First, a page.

Times four

Mike Figgis' Time Code offers an interesting experiment in viewing

So simply for its technical freshness, Time Code is eminently watchable, once you get used to the multiple-image composition. But it would be wrong to suggest that this novelty is the film's sole virtue. Despite the temptation to separate completely the technical aspects from the "content," it would be a disservice to do so.

While the story itself may be thin, Figgis' technique allowed the actors to become truly absorbed in their roles, recapturing one of the virtues of stage performance most commonly lost on the big screen. And it provides a theatrical sense of closeness, as though we are bystanders in the midst of the action, only barely managing not to be noticed by the characters.

Not surprisingly, the excellent Skarsgard gives the most compelling performance, but Burrows, whose biggest exposure has been in the action films Deep Blue Sea and Wing Commander, reaches a similar intensity. The reality of the whole setup is convincing enough that, beyond those two, it's hard to single out particular performances. In the best sense, it appears as though we're simply surrounded by a group of real people.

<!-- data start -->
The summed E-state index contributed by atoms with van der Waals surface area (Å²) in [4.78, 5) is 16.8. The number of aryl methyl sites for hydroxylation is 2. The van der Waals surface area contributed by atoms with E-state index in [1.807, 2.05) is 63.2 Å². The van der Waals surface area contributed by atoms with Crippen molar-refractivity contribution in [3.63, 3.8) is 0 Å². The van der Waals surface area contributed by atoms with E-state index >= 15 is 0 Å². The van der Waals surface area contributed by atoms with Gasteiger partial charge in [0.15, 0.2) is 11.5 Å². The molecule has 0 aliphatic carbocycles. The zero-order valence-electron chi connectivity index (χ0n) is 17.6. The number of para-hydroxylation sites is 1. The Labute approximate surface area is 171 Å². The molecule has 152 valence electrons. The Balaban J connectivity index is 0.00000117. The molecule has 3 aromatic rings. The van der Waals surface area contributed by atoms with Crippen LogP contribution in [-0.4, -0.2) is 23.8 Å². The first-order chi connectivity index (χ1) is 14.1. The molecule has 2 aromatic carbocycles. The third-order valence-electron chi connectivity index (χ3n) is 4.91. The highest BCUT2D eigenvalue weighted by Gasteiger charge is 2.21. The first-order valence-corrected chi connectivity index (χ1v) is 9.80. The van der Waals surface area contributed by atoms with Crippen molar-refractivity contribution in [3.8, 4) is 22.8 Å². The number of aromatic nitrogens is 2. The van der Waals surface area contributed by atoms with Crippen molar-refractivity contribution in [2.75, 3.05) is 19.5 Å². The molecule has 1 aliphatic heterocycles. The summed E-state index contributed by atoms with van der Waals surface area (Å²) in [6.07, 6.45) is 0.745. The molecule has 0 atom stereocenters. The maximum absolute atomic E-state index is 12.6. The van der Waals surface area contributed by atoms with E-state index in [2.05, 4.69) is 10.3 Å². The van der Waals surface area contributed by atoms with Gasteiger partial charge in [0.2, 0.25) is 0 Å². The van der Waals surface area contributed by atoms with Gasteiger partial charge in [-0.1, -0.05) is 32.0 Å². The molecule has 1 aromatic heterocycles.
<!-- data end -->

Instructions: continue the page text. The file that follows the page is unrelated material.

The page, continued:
Salma Hayek is an aspiring actress bugged -- literally -- by her jealous lover Jeanne Tripplehorn in Time Code.
Salma Hayek is an aspiring actress bugged -- literally -- by her jealous lover Jeanne Tripplehorn in Time Code.

Details

Starring Saffron Burrows, Salma Hayek, Stellan Skarsgard, Jeanne Tripplehorn, Holly Hunter, Kyle MacLachlan, Julian Sands, and Steven Weber

Release Date:
May 12

Official site

Directed by Mike Figgis

From a story by Mike Figgis

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